Last week's Journal contained an insert from Redwood Coast Energy Authority that described its programs and projects for clean, renewable energy. Among the renewable energy resources listed is biomass — the black sheep of renewables.
Burning biomass produces nearly a quarter of our electricity supply. It also emits approximately 284,000 metric tons of CO2 every year. That is close to 75 percent of all vehicle emissions per year in the county. People concerned about climate change would be thrilled if we could somehow figure out how to reduce vehicle emissions by 25 percent here. Abandoning biomass electricity would accomplish so much more.
I was glad to see that RCEA has apparently removed biomass electricity from their upgraded REpower mix, and now can truly say it's carbon-free. They can't say that about their regular power mix, which is promised to be "100 percent net zero" by 2030. Most people don't understand that term. They would be surprised to realize the high carbon emissions are entailed by RCEA's contract to keep burning biomass into 2031.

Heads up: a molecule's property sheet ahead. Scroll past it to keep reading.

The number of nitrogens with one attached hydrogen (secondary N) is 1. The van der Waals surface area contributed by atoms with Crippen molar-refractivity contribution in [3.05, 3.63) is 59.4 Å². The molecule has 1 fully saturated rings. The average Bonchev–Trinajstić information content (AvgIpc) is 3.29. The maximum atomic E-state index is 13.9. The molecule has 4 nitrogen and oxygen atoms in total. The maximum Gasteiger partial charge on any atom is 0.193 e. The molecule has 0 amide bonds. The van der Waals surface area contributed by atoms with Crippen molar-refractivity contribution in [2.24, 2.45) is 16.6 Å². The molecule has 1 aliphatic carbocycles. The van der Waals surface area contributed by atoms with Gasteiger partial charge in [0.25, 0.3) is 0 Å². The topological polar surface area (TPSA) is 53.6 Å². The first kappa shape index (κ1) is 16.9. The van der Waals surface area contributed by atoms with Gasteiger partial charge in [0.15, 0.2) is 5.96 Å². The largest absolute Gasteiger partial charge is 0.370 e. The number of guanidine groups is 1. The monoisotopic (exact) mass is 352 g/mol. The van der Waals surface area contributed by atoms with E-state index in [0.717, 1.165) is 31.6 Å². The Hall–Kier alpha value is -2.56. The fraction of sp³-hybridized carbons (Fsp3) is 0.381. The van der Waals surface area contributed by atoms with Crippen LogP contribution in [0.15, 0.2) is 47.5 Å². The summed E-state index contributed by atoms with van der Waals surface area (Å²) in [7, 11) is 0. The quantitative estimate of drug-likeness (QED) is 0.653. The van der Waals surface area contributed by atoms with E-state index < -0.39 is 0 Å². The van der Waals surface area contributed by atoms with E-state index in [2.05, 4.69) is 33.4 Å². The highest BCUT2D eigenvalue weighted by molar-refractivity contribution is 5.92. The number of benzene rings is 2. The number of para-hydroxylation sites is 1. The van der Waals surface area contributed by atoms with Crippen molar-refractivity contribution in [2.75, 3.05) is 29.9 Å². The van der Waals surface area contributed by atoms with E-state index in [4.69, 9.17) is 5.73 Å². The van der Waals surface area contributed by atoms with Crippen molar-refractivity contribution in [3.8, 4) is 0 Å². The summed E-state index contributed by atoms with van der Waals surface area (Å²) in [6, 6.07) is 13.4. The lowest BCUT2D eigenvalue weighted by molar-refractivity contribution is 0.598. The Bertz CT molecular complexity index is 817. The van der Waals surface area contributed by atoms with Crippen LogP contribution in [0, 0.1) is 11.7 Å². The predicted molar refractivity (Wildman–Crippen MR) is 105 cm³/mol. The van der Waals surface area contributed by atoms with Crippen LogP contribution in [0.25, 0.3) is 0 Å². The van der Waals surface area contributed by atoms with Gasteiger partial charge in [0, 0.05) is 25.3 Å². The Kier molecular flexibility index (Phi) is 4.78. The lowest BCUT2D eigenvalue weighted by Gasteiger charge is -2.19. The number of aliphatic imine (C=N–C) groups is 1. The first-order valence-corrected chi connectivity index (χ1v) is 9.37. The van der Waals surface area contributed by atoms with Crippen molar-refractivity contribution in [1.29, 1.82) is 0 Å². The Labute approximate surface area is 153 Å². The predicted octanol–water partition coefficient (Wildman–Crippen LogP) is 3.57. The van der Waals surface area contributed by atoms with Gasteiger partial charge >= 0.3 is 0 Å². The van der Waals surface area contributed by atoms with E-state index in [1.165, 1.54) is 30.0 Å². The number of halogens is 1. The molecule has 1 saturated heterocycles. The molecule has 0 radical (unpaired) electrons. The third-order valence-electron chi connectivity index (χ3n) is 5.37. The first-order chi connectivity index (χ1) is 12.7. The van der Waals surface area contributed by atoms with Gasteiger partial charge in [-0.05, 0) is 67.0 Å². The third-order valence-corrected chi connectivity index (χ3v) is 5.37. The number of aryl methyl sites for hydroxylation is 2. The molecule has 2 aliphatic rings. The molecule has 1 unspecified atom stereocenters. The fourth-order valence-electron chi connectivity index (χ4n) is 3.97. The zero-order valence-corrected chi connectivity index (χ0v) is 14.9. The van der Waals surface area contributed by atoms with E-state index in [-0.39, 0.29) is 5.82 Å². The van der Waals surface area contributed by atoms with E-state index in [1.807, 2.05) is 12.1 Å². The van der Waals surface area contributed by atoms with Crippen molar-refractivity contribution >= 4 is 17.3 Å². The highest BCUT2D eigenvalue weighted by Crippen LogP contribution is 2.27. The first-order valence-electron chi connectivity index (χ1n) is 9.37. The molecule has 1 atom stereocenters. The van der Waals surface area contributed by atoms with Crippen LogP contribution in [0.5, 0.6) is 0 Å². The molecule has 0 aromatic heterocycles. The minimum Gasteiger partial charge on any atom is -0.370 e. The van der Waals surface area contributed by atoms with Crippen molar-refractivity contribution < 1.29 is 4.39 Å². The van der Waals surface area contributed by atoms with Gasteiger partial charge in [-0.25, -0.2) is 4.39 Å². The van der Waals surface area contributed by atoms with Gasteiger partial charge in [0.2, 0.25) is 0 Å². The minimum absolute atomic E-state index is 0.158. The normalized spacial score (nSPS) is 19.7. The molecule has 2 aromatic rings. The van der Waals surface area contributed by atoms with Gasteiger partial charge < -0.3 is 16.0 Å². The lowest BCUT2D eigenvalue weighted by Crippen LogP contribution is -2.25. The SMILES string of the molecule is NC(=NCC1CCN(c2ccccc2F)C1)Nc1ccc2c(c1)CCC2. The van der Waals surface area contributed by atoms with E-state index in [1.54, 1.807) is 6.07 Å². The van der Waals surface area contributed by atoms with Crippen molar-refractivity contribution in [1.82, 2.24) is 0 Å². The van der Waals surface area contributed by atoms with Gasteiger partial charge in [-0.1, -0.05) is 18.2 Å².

Adopting biomass energy to replace fossil fuels has been a spectacular wrong turn for the movement to de-carbonize the grid as rapidly as possible. Climate scientists and activists have tried for years to change this grim reality, but it's good business for the entrenched timber industry.
Our biomass is mostly mill waste generated by Humboldt Sawmill Co. and incinerated in inefficient boilers to make expensive, dirty electricity. HSC could take a more modern and innovative approach to mill waste that would be much better for the environment. RCEA could focus resources on truly clean sources of energy. Perhaps both entities aspire to these goals in the long run, but glossing over the current reality does not inspire confidence.
Martha Walden, Westhaven